The Innosight Institute released a whitepaper yesterday exploring the future of K-12 online learning. They contend that K-12 online learning is increasingly becoming a blended learning phenomenon, rather than a distance learning one.
The Innosight Institute is a nonprofit think tank devoted to promoting Harvard Business School Professor Clayton Christensen’s theory of disruptive innovation. This theory postulates that large-scale reform to transform a complicated and unproductive sector comes through a set progression; first the reform serves those who have no alternative, then others observe how the reform is preferable, and slowly adapt until it is a norm.
The Innosight Institute suggests that online learning fits the pattern of a disruptive innovation, especially as we consider school reform efforts. For example, K-12 online learning was first referred to as “distance learning” and primarily served home-schooled students and students whose circumstances did not allow an alternative for learning. This usually included students wishing to take advanced courses that their school could not offer in-house, or students who attended school in small, rural sites that could not employ highly qualified teachers in certain subject areas.
Over time, though, online learning has been altering the education experience. The Innosight Institute notes that online learning is expanding “in classic disruptive fashion” (p. 2) as educators are increasingly introducing blended-learning environments into their core programming for mainstream students in their schools.
Online learning is sweeping across America. In the year 2000, roughly 45,000 K–12 students took an online course. In 2009, more than 3 million K–12 students did. What was originally a distance learning phenomenon no longer is. Most of the growth is occurring in blended-learning environments, in which students learn online in an adult-supervised environment at least part of the time. As this happens, online learning has the potential to transform America’s education system by serving as the backbone of a system that offers more personalized learning approaches for all students. (Horn & Staker, 2011, p. 1)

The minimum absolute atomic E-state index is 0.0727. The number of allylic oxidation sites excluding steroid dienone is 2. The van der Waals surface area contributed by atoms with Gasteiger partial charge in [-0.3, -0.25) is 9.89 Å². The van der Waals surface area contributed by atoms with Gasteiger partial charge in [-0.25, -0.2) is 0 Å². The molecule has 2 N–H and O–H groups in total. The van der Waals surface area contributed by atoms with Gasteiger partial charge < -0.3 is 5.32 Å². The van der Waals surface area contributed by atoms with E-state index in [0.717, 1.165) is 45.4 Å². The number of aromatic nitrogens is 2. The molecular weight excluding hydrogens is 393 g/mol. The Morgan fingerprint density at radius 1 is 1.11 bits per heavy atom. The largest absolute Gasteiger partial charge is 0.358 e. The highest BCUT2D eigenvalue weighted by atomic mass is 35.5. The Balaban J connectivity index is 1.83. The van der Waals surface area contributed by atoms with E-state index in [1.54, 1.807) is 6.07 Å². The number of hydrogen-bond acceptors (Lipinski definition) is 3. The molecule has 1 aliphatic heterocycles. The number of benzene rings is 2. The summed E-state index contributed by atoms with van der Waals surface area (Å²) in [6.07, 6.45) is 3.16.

Indeed, it appears that online learning may be an area where massive growth can be expected. They remark that “Online learning has the potential to be a disruptive force that will transform the factory-like, monolithic structure that has dominated America’s schools into a new model that is student-centric, highly personalized for each learner, and more productive, as it delivers dramatically better results at the same or lower cost” (p. 2)
The potential for improved quality of learning should be noted. Blended-learning programs allow students to work and learn at their own pace. These programs offer frequent and timely feedback to students. Most programs collect student achievement data in real-time so that teachers can use the information to help personalize learning for their students. When implemented properly, blended-learning programs have the potential to offer a very high, quality learning experience.
When blended learning experiences are offered as part of the curriculum, students are still, fortunately, allowed to take advantage of the things that a traditional school does well, such as creating a strong, supportive culture that promotes rigor and high expectations for all students, and providing healthy, supportive relationships and mentorship opportunities.
Horn, M. B., & Staker, H. (2011). The rise of K-12 blended learning. Innosight Institute.